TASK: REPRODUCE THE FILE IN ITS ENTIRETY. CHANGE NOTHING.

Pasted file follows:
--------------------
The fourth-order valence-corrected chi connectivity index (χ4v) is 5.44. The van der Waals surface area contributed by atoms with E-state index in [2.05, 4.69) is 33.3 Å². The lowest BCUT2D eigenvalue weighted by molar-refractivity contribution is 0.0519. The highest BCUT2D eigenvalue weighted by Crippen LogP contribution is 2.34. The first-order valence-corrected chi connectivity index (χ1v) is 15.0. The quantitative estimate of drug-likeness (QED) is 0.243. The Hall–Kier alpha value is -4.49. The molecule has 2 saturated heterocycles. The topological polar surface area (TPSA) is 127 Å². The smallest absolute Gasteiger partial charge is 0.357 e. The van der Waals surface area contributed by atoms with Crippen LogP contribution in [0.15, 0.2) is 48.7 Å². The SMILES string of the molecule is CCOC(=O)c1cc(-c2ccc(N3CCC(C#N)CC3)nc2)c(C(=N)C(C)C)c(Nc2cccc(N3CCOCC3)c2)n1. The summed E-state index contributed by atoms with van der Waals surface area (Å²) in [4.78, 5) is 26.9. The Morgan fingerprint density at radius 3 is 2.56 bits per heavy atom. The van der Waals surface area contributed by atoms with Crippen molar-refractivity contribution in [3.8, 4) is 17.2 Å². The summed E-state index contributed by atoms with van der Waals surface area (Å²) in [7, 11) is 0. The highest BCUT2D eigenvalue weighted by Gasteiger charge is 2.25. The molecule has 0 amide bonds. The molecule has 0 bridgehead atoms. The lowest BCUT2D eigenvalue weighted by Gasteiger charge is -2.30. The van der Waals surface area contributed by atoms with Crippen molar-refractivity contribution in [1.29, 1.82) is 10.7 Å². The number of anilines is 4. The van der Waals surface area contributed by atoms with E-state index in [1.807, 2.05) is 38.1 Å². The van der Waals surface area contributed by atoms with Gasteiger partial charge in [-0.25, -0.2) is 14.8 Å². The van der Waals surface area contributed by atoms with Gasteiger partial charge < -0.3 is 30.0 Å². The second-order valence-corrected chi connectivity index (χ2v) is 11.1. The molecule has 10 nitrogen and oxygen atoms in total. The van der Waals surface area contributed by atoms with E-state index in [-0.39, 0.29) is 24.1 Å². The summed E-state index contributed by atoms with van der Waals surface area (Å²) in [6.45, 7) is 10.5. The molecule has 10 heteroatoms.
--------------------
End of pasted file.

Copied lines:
The fourth-order valence-corrected chi connectivity index (χ4v) is 5.44. The van der Waals surface area contributed by atoms with E-state index in [2.05, 4.69) is 33.3 Å². The lowest BCUT2D eigenvalue weighted by molar-refractivity contribution is 0.0519. The highest BCUT2D eigenvalue weighted by Crippen LogP contribution is 2.34. The first-order valence-corrected chi connectivity index (χ1v) is 15.0. The quantitative estimate of drug-likeness (QED) is 0.243. The Hall–Kier alpha value is -4.49. The molecule has 2 saturated heterocycles. The topological polar surface area (TPSA) is 127 Å². The smallest absolute Gasteiger partial charge is 0.357 e. The van der Waals surface area contributed by atoms with Crippen LogP contribution in [0.15, 0.2) is 48.7 Å². The SMILES string of the molecule is CCOC(=O)c1cc(-c2ccc(N3CCC(C#N)CC3)nc2)c(C(=N)C(C)C)c(Nc2cccc(N3CCOCC3)c2)n1. The summed E-state index contributed by atoms with van der Waals surface area (Å²) in [4.78, 5) is 26.9. The Morgan fingerprint density at radius 3 is 2.56 bits per heavy atom. The van der Waals surface area contributed by atoms with Crippen molar-refractivity contribution in [3.8, 4) is 17.2 Å². The summed E-state index contributed by atoms with van der Waals surface area (Å²) in [7, 11) is 0. The highest BCUT2D eigenvalue weighted by Gasteiger charge is 2.25. The molecule has 0 amide bonds. The molecule has 0 bridgehead atoms. The lowest BCUT2D eigenvalue weighted by Gasteiger charge is -2.30. The van der Waals surface area contributed by atoms with Crippen molar-refractivity contribution in [1.29, 1.82) is 10.7 Å². The number of anilines is 4. The van der Waals surface area contributed by atoms with E-state index in [1.807, 2.05) is 38.1 Å². The van der Waals surface area contributed by atoms with Gasteiger partial charge in [-0.25, -0.2) is 14.8 Å². The van der Waals surface area contributed by atoms with Gasteiger partial charge < -0.3 is 30.0 Å². The second-order valence-corrected chi connectivity index (χ2v) is 11.1. The molecule has 10 nitrogen and oxygen atoms in total. The van der Waals surface area contributed by atoms with E-state index in [-0.39, 0.29) is 24.1 Å². The summed E-state index contributed by atoms with van der Waals surface area (Å²) in [6.45, 7) is 10.5. The molecule has 10 heteroatoms.